Finally, the defendant contended that the district court incorrectly instructed the jury concerning the distribution count. Two of the instructions, offered by the defendant, asked whether he "knowingly . . . distributed" child pornography. The government’s proposed instruction asked whether the defendant "knowingly and intentionally distributed and caused to be distributed" child pornography, a requirement not found in the statute that imposed a higher standard of proof on the government. The district court gave all three instructions, apparently confusing the jury, which sent a note asking the district court to explain the discrepancy. In response, the government asked the district court to have the jury focus on the language in the instructions offered by the defendant.
The defendant asked the court instead to tell the jury to focus on the instructions as a whole, which it did. On appeal, the defendant contended that this confused the jury. Applying the plain error test (because the defendant failed to object at trial), the Tenth Circuit found no error at all. If anything, the district court’s additional instruction to the jury increased the burden on the government. The Tenth Circuit affirmed the judgment of the district court.
Fourth Amendment—Unlawful Search—Forced Blood Test—Qualified Immunity—Law Clearly Established—Pre-Verdict Rule 50 Motion Prerequisite to Post-Verdict Motion for Judgment—Waiver
Marshall v. Columbia Lea Regional Hosp., No. 05-2173, 01/09/2007, D.N.M., Judge Henry.
The appellants are two police officers who forced the plaintiff to submit to a blood test after they arrested him for driving under the influence, a misdemeanor, and after he already had passed two breathalyzer tests. After a jury trial, the jury found that the officers had violated the plaintiff’s Fourth Amendment rights and awarded him compensatory and punitive damages. The officers then renewed their qualified immunity claim, raised in their pretrial motions, but not in a pre-verdict Rule 50(a) motion. The district court denied the motion. The officers appealed.
The Tenth Circuit examined whether the officers’ failure to move for judgment as a matter of law based on qualified immunity before the verdict precluded the claim. A preverdict motion is a prerequisite to a postverdict motion under Rule 50(b). But because the plaintiff did not raise this issue in his appellate brief, it was deemed waived, and the court addressed the merits.
The officers conceded that they had violated the plaintiff’s Fourth Amendment rights by ordering a warrantless, nonconsensual blood test for a misdemeanor, but they argued that the law was not clearly established at the time they did so. Consequently, they maintained that they were entitled to qualified immunity, which shields a public actor from suit and/or liability where the plaintiff did not allege the deprivation of a constitutional right or the right was not clearly established at the time of the deprivation. In evaluating whether the plaintiff’s right was clearly established, the Tenth Circuit noted that preexisting law must give "fair warning" that an officer’s conduct would violate constitutional rights.
The court discussed Supreme Court authority, holding that a warrantless, nonconsensual blood test is unreasonable unless supported by both probable cause and exigent circumstances. Here, the fact that the plaintiff had passed two breathalyzer tests negated any claim of exigency. Because the officers had fair warning that exigent circumstances were required under federal law, they were not entitled to qualified immunity.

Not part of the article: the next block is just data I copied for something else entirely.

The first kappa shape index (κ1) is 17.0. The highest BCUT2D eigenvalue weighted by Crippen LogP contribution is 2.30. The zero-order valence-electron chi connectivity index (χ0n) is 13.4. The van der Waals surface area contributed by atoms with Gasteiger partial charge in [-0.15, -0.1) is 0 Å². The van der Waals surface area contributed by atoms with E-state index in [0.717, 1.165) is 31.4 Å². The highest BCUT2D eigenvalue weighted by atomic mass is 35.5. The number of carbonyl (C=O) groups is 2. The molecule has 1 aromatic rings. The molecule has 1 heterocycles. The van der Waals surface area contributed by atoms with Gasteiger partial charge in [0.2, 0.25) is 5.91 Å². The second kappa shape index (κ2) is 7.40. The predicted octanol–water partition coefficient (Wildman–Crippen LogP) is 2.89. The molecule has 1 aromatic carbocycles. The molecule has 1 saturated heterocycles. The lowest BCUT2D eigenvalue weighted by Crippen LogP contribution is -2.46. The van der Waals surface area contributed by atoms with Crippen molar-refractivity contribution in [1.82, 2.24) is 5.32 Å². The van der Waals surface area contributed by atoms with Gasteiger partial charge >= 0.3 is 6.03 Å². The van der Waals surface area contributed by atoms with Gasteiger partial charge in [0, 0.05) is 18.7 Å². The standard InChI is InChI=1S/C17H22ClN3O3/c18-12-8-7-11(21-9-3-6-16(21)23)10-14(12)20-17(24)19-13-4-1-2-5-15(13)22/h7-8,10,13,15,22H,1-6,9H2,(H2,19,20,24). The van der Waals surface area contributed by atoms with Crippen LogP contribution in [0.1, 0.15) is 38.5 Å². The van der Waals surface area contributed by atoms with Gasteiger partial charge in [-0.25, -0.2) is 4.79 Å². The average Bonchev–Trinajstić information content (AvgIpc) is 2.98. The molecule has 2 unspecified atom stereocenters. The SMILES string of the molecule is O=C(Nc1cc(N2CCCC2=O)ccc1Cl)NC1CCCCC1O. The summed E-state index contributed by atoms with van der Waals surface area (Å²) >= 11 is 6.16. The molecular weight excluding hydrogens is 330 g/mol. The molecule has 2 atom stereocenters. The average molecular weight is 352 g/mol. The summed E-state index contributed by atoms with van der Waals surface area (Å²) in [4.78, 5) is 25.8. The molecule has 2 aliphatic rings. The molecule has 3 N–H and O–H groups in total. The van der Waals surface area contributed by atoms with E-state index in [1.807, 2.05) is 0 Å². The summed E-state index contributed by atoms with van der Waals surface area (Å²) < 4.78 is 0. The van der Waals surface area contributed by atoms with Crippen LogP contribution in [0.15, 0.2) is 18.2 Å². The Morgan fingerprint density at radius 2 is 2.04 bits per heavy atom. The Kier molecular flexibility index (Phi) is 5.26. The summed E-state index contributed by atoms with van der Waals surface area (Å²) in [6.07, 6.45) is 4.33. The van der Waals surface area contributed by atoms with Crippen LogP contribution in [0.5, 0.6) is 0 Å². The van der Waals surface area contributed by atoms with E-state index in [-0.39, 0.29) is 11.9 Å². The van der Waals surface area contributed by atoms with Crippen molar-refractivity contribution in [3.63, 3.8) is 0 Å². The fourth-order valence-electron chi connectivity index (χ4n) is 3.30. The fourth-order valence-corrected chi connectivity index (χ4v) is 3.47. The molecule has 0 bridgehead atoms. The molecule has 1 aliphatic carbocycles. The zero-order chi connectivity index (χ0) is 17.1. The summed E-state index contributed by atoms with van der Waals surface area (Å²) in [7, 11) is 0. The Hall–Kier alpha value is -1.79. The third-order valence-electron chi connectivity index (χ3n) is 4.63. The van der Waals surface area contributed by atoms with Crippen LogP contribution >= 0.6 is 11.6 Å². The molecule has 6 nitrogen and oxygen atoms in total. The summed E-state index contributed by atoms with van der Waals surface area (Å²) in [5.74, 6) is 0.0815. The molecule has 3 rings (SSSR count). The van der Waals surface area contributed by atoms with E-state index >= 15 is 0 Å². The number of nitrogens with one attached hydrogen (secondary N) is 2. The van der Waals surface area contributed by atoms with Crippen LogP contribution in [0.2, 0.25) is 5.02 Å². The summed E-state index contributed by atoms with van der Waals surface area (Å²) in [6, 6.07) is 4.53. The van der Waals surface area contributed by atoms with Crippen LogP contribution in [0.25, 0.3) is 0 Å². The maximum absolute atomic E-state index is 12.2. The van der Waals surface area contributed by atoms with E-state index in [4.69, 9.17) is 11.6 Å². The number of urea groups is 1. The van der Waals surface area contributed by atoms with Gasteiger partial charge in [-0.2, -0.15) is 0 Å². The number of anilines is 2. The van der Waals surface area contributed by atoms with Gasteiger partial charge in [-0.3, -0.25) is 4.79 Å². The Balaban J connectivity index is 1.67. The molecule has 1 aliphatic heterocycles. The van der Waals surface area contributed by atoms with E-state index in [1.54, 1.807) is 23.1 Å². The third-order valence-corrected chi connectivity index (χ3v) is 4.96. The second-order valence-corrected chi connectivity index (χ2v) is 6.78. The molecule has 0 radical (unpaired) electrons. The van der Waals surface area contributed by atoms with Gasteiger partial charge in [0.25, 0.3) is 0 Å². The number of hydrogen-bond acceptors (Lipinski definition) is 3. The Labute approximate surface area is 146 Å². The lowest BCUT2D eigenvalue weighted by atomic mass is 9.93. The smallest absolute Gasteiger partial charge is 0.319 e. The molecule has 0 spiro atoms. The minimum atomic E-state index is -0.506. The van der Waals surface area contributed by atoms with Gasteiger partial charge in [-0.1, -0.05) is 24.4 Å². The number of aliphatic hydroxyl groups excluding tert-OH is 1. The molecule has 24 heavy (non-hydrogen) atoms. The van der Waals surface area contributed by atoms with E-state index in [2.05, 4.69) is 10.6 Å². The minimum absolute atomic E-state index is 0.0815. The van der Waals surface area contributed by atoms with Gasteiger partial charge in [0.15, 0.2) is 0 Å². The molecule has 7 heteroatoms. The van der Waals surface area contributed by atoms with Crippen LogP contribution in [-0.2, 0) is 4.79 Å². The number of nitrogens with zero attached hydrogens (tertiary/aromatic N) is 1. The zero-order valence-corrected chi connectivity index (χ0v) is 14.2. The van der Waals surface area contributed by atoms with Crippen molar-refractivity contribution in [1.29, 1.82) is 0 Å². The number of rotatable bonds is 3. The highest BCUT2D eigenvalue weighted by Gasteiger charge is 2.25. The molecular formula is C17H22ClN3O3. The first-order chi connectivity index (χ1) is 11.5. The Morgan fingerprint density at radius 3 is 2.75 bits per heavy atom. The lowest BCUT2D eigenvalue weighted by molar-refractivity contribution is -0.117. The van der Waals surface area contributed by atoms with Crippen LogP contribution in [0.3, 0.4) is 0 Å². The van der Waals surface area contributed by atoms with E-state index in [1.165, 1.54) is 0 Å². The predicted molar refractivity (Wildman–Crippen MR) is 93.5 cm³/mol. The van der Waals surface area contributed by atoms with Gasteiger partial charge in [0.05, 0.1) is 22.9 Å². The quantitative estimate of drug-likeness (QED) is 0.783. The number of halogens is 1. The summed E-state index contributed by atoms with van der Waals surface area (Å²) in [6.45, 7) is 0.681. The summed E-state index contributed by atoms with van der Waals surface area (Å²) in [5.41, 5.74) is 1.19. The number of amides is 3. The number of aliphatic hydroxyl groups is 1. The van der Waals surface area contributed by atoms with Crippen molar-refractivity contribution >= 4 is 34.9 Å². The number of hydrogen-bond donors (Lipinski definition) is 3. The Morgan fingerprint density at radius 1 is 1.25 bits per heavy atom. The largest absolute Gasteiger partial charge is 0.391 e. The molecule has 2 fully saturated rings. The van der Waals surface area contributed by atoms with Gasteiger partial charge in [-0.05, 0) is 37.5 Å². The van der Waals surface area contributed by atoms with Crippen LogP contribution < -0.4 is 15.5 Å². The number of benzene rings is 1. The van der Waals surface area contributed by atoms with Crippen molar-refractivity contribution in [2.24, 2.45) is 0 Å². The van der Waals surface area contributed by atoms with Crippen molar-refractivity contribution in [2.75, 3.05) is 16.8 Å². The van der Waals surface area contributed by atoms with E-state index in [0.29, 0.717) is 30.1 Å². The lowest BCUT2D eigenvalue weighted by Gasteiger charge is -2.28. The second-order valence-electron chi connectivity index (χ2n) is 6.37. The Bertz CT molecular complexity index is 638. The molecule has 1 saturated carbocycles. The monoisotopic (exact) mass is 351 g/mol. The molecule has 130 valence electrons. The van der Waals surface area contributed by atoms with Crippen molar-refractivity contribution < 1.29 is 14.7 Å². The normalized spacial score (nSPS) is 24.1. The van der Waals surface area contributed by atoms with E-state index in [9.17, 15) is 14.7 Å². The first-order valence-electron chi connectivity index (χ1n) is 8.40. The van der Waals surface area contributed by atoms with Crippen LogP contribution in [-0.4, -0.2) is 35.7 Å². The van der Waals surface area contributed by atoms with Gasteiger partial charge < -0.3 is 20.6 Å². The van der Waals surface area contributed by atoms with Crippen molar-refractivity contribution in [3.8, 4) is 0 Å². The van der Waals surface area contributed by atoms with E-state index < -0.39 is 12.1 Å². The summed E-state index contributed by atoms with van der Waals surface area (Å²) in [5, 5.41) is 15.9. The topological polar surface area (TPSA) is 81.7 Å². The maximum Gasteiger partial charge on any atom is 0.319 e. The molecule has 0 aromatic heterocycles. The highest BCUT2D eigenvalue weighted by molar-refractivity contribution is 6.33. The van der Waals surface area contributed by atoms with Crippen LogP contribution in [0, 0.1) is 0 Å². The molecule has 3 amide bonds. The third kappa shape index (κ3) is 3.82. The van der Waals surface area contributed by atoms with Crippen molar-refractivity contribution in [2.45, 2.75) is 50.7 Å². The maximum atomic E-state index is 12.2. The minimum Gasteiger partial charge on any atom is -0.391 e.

The Tenth Circuit also held that the blood test was unreasonable under New Mexico state law. The judgment of the district court was affirmed.
ERISA—Dual Roles as Administrator and CEO—Fiduciary Duties—Business Judgments—Issues Raised in Trial Court—Waiver
Holdeman v. Devine, No. 05-4302, 01/17/2007, D.Utah, Judge Briscoe.
The plaintiff represented a class of former employees of a Nevada casino who were entitled to benefits from a health insurance plan (Plan) covered by ERISA. The defendant was an administrator and fiduciary of the Plan, as well as the chief executive officer (CEO) of the casino business. The business weathered various financial ups and downs until, ultimately, it declared bankruptcy, leaving unpaid the medical bills of the plaintiff class. The plaintiffs sued the administrator/CEO, alleging that he breached his fiduciary duties under ERISA. The district court held a Bench trial and entered a judgment in the defendant’s favor.
On appeal, the Tenth Circuit discussed the law relating to one who acts in the dual role of administrator and CEO. Recognizing that the defendant conceded that he was a fiduciary, the court noted that the issue of fiduciary liability depended on whether he made the challenged decisions as an ERISA fiduciary or as the CEO. The court held that the defendant’s decisions on how to distribute the casino’s assets were business decisions, not fiduciary ones. In particular, the defendant did not have any authority, in his role as Plan fiduciary, to make decisions regarding the casino’s allocation of its assets and revenue. He had that authority only as CEO. Therefore, the Tenth Circuit held that the defendant had not breached his fiduciary duties in making the allocation-of-funding decisions.
The Tenth Circuit then turned to issues the district court failed to address. First, the court considered whether they were raised in the district court. Those issues presented in the plaintiffs’ trial and posttrial briefs were preserved for appeal; the remaining issues were waived. The court remanded the unaddressed issues to the district court for its consideration. The judgment was affirmed in part and reversed in part, and the case was remanded.